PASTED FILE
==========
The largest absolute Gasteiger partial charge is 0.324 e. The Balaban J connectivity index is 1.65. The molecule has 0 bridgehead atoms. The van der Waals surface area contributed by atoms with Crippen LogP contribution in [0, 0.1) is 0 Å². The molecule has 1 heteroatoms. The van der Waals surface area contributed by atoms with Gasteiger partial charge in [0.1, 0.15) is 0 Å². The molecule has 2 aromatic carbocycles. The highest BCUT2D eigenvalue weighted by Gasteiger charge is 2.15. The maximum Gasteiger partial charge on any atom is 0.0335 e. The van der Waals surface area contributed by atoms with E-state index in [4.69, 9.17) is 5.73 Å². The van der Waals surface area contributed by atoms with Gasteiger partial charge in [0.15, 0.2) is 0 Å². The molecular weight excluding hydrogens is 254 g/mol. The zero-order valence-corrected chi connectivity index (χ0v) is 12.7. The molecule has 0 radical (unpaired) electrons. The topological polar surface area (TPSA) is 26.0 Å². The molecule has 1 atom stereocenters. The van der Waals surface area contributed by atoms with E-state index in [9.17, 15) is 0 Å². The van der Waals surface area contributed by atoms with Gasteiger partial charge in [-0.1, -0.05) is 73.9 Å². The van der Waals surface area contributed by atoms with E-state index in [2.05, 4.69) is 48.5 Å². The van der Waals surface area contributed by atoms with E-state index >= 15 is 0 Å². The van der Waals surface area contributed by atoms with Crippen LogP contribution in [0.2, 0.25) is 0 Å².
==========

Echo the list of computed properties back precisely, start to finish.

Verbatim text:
The largest absolute Gasteiger partial charge is 0.324 e. The Balaban J connectivity index is 1.65. The molecule has 0 bridgehead atoms. The van der Waals surface area contributed by atoms with Crippen LogP contribution in [0, 0.1) is 0 Å². The molecule has 1 heteroatoms. The van der Waals surface area contributed by atoms with Gasteiger partial charge in [0.1, 0.15) is 0 Å². The molecule has 2 aromatic carbocycles. The highest BCUT2D eigenvalue weighted by Gasteiger charge is 2.15. The maximum Gasteiger partial charge on any atom is 0.0335 e. The van der Waals surface area contributed by atoms with E-state index in [4.69, 9.17) is 5.73 Å². The van der Waals surface area contributed by atoms with Gasteiger partial charge in [0.15, 0.2) is 0 Å². The molecular weight excluding hydrogens is 254 g/mol. The zero-order valence-corrected chi connectivity index (χ0v) is 12.7. The molecule has 0 radical (unpaired) electrons. The topological polar surface area (TPSA) is 26.0 Å². The molecule has 1 atom stereocenters. The van der Waals surface area contributed by atoms with E-state index in [9.17, 15) is 0 Å². The van der Waals surface area contributed by atoms with Gasteiger partial charge in [-0.1, -0.05) is 73.9 Å². The van der Waals surface area contributed by atoms with E-state index in [2.05, 4.69) is 48.5 Å². The van der Waals surface area contributed by atoms with E-state index >= 15 is 0 Å². The van der Waals surface area contributed by atoms with Crippen LogP contribution in [0.2, 0.25) is 0 Å².